Results 1 
8 of
8
Algorithms: A quest for absolute definitions
 Bulletin of the European Association for Theoretical Computer Science
, 2003
"... y Abstract What is an algorithm? The interest in this foundational problem is not only theoretical; applications include specification, validation and verification of software and hardware systems. We describe the quest to understand and define the notion of algorithm. We start with the ChurchTurin ..."
Abstract

Cited by 20 (9 self)
 Add to MetaCart
(Show Context)
y Abstract What is an algorithm? The interest in this foundational problem is not only theoretical; applications include specification, validation and verification of software and hardware systems. We describe the quest to understand and define the notion of algorithm. We start with the ChurchTuring thesis and contrast Church's and Turing's approaches, and we finish with some recent investigations.
Interactive smallstep algorithms I: Axiomatization,
, 2006
"... In earlier work, the Abstract State Machine Thesis — that arbitrary algorithms are behaviorally equivalent to abstract state machines — was established for several classes of algorithms, including ordinary, interactive, smallstep algorithms. This was accomplished on the basis of axiomatizations o ..."
Abstract

Cited by 4 (2 self)
 Add to MetaCart
(Show Context)
In earlier work, the Abstract State Machine Thesis — that arbitrary algorithms are behaviorally equivalent to abstract state machines — was established for several classes of algorithms, including ordinary, interactive, smallstep algorithms. This was accomplished on the basis of axiomatizations of these classes of algorithms. Here we extend the axiomatization and, in a companion paper, the proof, to cover interactive smallstep algorithms that are not necessarily ordinary. This means that the algorithms (1) can complete a step without necessarily waiting for replies to all queries from that step and (2) can use not only the environment’s replies but also the order in which the replies were received.
What Is an Algorithm
 SOFSEM, Lecture Notes in
"... We present a twopart exposition on the notion of algorithm and foundational analyses of computation. The first part is below, and the second is here: ..."
Abstract

Cited by 3 (2 self)
 Add to MetaCart
(Show Context)
We present a twopart exposition on the notion of algorithm and foundational analyses of computation. The first part is below, and the second is here:
Microsoft
"... Infons are statements viewed as containers of information (rather then representations of truth values). The logic of infons turns out to be a conservative extension of logic known as constructive or intuitionistic. Distributed Knowledge Authorization Language uses additional unary connectives “p sa ..."
Abstract
 Add to MetaCart
(Show Context)
Infons are statements viewed as containers of information (rather then representations of truth values). The logic of infons turns out to be a conservative extension of logic known as constructive or intuitionistic. Distributed Knowledge Authorization Language uses additional unary connectives “p said ” and “p implied ” where p ranges over principals. Here we investigate infon logic and a narrow but useful primal fragment of it. In both cases, we develop model theory and analyze the derivability problem: Does the given query follow from the given hypotheses? Our more involved technical results are on primal infon logic. We construct an algorithm for the multiple derivability problem: Which of the given queries follow from the given hypotheses? Given a bound on the quotation depth of the hypotheses, the algorithm runs in linear time. We quickly discuss the significance of this result for access control.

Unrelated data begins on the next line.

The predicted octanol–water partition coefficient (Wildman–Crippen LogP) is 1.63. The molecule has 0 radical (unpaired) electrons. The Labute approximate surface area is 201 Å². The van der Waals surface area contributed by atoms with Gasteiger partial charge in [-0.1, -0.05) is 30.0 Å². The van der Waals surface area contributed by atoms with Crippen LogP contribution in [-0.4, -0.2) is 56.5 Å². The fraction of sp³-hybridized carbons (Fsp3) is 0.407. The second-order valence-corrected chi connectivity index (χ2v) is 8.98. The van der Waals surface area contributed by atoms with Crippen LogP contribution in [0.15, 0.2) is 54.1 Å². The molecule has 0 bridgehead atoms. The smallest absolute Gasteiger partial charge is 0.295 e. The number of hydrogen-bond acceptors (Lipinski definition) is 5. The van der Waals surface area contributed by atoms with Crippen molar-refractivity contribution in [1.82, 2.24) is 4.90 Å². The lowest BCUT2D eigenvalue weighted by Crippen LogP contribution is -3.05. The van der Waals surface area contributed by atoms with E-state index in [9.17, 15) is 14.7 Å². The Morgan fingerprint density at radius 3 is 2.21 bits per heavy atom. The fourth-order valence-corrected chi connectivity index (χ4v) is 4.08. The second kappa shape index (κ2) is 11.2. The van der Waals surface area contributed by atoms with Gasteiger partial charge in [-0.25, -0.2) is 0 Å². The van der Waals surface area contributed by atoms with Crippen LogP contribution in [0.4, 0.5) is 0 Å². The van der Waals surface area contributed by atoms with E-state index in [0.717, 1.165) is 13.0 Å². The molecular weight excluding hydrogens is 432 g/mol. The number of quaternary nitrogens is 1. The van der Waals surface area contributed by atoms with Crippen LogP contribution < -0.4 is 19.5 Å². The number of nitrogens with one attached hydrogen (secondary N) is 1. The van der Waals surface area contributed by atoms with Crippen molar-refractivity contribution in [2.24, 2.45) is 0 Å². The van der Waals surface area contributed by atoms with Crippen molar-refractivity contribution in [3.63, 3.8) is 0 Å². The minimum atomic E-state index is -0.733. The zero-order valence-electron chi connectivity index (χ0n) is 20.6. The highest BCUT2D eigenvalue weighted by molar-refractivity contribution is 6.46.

WHAT IS AN ALGORITHM? (REVISED)
"... Abstract. We put the title problem and Church’s thesis into a proper perspective, and we address some common misconceptions about Turing’s analysis of computation. In addition, we comment on two approaches to the title problem, one well known among philosophers and another well known among logicians ..."
Abstract
 Add to MetaCart
(Show Context)
Abstract. We put the title problem and Church’s thesis into a proper perspective, and we address some common misconceptions about Turing’s analysis of computation. In addition, we comment on two approaches to the title problem, one well known among philosophers and another well known among logicians.
Programmable reconfiguration of Physarum
, 901
"... Plasmodium of Physarum polycephalum is a large cell capable of solving graphtheoretic, optimization and computational geometry problems due to its unique foraging behavior. Also the plasmodium is unique biological substrate that mimics universal storage modification machines, namely the KolmogorovU ..."
Abstract
 Add to MetaCart
(Show Context)
Plasmodium of Physarum polycephalum is a large cell capable of solving graphtheoretic, optimization and computational geometry problems due to its unique foraging behavior. Also the plasmodium is unique biological substrate that mimics universal storage modification machines, namely the KolmogorovUspensky machine. In the plasmodium implementation of the storage modification machine data are represented by sources of nutrients and memory structure by protoplasmic tubes connecting the sources. In laboratory experiments and simulation we demonstrate how the plasmodiumbased storage modification machine can be programmed. We show execution of the following operations with active zone (where computation occurs): merge two active zones, multiple active zone, translate active zone from one data site to another, direct active zone. Results of the paper bear twofold value: they provide a basis for programming unconventional devices based on biological substrates and also shed light on behavioral patterns of the plasmodium. Keywords: Physarum polycephalum, KolmogorovUspensky machine, pattern formation, morphogenesis, graph theory